N.W.T. health-care workers undergoing extra screening for COVID-19
Every N.W.T. community relies on health-care providers who fly in from other parts of Canada, says NTHSSA
One of the ways COVID-19 can be brought north is via some of the people we are relying on most during this pandemic: health care workers. But officials say precautions are being taken to reduce that risk.
Every N.W.T. community relies on health-care providers who fly in from other parts of Canada, according to the Northwest Territories Health and Social Services Authority (NTHSSA).
The N.W.T. and Nunavut Workers Safety and Compensation Commission (WSCC) has said essential workers such as nurses or doctors can skip the mandatory 14-day self-isolation period all other travellers arriving in the N.W.T. are subject to, but only if self-isolation would interrupt the delivery of their essential service.
WSCC sets rules for essential workers returning from outside N.W.T.
"ALL travellers from outside the territory are considered potential carriers of the virus and must self-isolate at home or a similar place in which to stay," cautioned the WSCC in a message sent Saturday setting down rules for employers, including local health authorities.
"To preserve essential services, it is key to consider the risk that a returning worker could pose by endangering the health of multiple other essential service staff, which could jeopardize the ability to provide essential services."
The WSCC says health authorities must question returning health-care workers about where they travelled, what types of activities they engaged in while away, and whether they or anyone they were with exhibited symptoms of COVID-19. Symptoms include fever, shortness of breath and coughing.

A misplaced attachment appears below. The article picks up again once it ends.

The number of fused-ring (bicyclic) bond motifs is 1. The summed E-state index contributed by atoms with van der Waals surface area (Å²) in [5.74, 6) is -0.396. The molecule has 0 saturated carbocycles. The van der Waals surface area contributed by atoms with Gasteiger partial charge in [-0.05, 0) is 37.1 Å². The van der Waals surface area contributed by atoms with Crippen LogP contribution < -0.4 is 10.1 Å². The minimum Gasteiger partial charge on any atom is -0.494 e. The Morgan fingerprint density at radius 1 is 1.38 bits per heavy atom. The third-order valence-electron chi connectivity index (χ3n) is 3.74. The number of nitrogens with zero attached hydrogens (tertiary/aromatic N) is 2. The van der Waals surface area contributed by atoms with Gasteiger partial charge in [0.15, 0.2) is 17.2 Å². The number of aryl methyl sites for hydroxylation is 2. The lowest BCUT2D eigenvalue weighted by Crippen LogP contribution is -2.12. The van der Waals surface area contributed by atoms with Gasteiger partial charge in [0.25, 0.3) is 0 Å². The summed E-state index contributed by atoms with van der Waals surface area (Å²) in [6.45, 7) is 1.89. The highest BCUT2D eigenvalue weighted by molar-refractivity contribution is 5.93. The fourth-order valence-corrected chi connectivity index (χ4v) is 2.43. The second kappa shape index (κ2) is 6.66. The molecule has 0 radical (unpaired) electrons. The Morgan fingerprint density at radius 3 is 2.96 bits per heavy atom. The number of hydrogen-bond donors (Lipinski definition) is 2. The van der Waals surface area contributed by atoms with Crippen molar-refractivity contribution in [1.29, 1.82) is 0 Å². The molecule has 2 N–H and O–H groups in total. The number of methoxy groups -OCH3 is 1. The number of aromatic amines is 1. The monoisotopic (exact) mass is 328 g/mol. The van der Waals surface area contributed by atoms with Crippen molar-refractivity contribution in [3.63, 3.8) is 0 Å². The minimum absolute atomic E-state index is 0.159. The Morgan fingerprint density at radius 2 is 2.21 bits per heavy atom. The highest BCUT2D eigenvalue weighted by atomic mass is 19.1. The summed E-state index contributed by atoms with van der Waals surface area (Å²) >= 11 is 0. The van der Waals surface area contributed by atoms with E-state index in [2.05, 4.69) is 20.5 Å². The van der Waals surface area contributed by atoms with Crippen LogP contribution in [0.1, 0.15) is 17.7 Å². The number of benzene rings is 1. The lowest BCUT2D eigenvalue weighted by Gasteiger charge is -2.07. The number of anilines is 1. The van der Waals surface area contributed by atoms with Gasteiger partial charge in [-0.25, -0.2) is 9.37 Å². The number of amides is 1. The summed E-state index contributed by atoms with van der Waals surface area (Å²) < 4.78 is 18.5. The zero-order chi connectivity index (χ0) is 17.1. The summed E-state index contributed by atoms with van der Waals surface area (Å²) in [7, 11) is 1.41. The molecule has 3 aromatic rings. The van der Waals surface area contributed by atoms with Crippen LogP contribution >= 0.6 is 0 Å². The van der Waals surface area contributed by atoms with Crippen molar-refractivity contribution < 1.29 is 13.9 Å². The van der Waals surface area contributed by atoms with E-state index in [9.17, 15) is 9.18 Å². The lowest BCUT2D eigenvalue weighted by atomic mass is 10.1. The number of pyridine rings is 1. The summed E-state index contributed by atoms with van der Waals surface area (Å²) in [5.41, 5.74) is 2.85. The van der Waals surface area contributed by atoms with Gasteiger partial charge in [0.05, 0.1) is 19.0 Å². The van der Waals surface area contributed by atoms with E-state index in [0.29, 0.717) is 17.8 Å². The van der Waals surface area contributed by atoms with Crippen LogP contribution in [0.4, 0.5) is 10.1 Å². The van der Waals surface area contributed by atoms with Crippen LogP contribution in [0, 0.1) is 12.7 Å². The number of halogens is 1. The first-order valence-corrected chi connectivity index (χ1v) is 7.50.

If they answer yes to the last question, the WSCC says the worker must be assessed and cleared by a health professional before returning to work.
If allowed back to work without self-isolating, health workers must be screened daily for symptoms of COVID-19 symptoms and self-isolate for 14 days if any symptoms are present. They are also required to self-isolate at home on days they are not required to be at work.
The WSCC says they must also avoid close contact with others when travelling to and from work.
Health authority says it is exceeding requirements
The NTHSSA says it is being even more careful than the WSCC requires.
In an email, it says employees who are cleared to return to work will wear protective equipment and take "other precautions."
The authority did not specify what protective equipment is required and what other precautions are being taken and have not responded to CBC's requests for clarification.
The authority says all health-care workers and staff are being questioned daily to determine whether they have any symptoms. If they do, they are not allowed at work. The authority says efforts are being made to reduce the number of nurses and doctors coming in from outside the territory.
"For small communities outside Yellowknife we have been working to extend current locum/casual workers where possible and are sending local staff from regional centres to support local health centres when possible," a spokesperson said in an email.
At Stanton Territorial Hospital in Yellowknife, all staff are required to fill out a screening questionnaire each day they report to work and receive a sticker they must wear to show they've been screened.
"A similar process is happening in Inuvik," said the authority in the email. "In our higher-risk sites, such as long term care, we are implementing daily staff and patient temperature monitoring."
Teleconference meetings are being held daily to assess staffing levels at health centres across the territory.